According to a uniquely detailed May 2020 AviationWeek interview with SpaceX CEO Elon Musk, Falcon 9 booster turnaround may cost as little as $1 million apiece and can be managed from start to finish by several dozen employees at most. In other words, even though SpaceX boosters are suborbital and stressed quite a bit less than orbital Space Shuttles, Falcon 9 reuse is approximately a thousandfold more efficient that Space Shuttle reuse. [emphasis in original]
I should add that SpaceX also has three more launches on tap for the rest of July. If all lift off, the company will have launched four rockets in only three weeks, which in itself will be a record. No private rocket company has ever launched so frequently and so routinely. And only Russia during its Soviet Union heydays has come close to launching with this frequency.
Capitalism in space: During the processing to bring a used Falcon 9 first stage back to its hanger after its June 30th launch, one of the landing legs unexpectedly fell back to the ground during retraction.
I have embedded the video of the incident, cued to the event, below the fold. No one was hurt, and it appeared that nothing was damaged. It appears it happened because a cable holding the leg vertical snapped just before the leg got latched in place on the side of the rocket.
» Read more
This article by Eric Berger at Ars Technica outlining the status of SpaceX’s fleet of reusable first stages contained this incredible fact:
On May 11, 2018, the company launched the first of its new “Block 5” version of its Falcon 9 rocket. This new version of the first stage incorporated all of the company’s previous performance upgrades to the Falcon 9 rocket while also maximizing its reuse. It worked—SpaceX has now flown two different Falcon 9 cores five times, and it may fly a first stage for the sixth time later this summer.
The success of the Block 5 rocket means that SpaceX has had to devote less time and resources to building Falcon 9 first stages. Since May 2018, it has launched 31 times on a Block 5 version of the Falcon 9 rocket—while using just 10 cores. Put another way, reuse has saved SpaceX the cost of 189 Merlin rocket engines, dozens of fuel tanks, and many complex avionics systems. [emphasis mine]
That is a lot of cost savings, which the company is not only using to cut its prices but also to reduce the cost of its Starlink launches. It appears SpaceX wants those launches, as much as possible, to use reused boosters in order to lower the overall cost of getting that internet constellation into orbit. This in turn will make it possible for them to charge less for the service, once they begin offering it.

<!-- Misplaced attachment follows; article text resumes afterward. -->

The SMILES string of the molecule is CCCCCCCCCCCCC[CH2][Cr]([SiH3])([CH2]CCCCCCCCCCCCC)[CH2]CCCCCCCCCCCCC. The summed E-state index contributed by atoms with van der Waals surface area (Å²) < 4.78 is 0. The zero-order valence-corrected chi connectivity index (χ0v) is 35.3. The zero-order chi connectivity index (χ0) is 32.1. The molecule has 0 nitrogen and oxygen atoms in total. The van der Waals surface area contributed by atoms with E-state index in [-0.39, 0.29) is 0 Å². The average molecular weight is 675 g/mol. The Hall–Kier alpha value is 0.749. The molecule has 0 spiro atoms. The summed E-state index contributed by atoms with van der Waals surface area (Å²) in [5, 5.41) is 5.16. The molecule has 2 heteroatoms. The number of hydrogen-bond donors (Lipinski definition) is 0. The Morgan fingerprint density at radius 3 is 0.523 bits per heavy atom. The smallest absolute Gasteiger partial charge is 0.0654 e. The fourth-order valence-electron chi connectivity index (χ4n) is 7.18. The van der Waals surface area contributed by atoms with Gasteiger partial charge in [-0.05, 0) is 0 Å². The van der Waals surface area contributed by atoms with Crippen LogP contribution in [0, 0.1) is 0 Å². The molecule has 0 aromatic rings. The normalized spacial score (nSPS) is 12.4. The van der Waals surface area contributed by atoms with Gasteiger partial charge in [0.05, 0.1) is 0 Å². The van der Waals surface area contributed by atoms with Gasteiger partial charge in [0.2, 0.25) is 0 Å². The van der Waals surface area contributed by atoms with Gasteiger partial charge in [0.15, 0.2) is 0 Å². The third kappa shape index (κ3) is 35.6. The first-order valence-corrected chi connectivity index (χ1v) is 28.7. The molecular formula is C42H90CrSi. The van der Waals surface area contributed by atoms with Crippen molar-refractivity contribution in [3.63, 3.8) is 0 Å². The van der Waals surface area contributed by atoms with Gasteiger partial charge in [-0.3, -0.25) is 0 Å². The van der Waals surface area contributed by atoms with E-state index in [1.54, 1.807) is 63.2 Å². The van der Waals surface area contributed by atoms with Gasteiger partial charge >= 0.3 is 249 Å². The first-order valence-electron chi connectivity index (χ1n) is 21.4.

It also successfully landed the first stage, which was on its first flight. This was also the 88th flight of the Falcon 9 since its inception in 2010, which now makes it the rocket with the most launches of any U.S. operational rocket, bypassing ULA’s Atlas 5, and doing it in about half the time.
The leaders in the 2020 launch race:
The U.S. now leads China 16 to 13 in the national rankings.
This sets the stage for the first reuse of a fairing for the third time. The article at the link notes this important detail about these used fairings, both of which were not caught prior to landing in the ocean:
Preventing a vast majority of seawater exposure, a catch with [the ships] Ms. Tree or Ms. Chief may always be preferable for fairing reuse but the fact remains that all three successful reuses up to this point have been achieved with fairing halves that landed in the ocean. That success means that SpaceX has found a way to fully prevent or mitigate any potential corrosion that might result from seawater immersion. Given that that problem must have been a showstopper for the ~2.5 years SpaceX was able to recover – but not reuse – intact fairings, it’s safe to say that the company’s engineers have more or less solved the problem of corrosion. [emphasis mine]
In a sense we should not be surprised that the fairings were not seriously damaged by their short exposure to salt water. As designed, the shape of the fairings is essentially that of a boat hull. By landing them controlled by parachute, SpaceX guarantees that the sensitive electronics and equipment inside the fairings remains dry and untouched by salt water.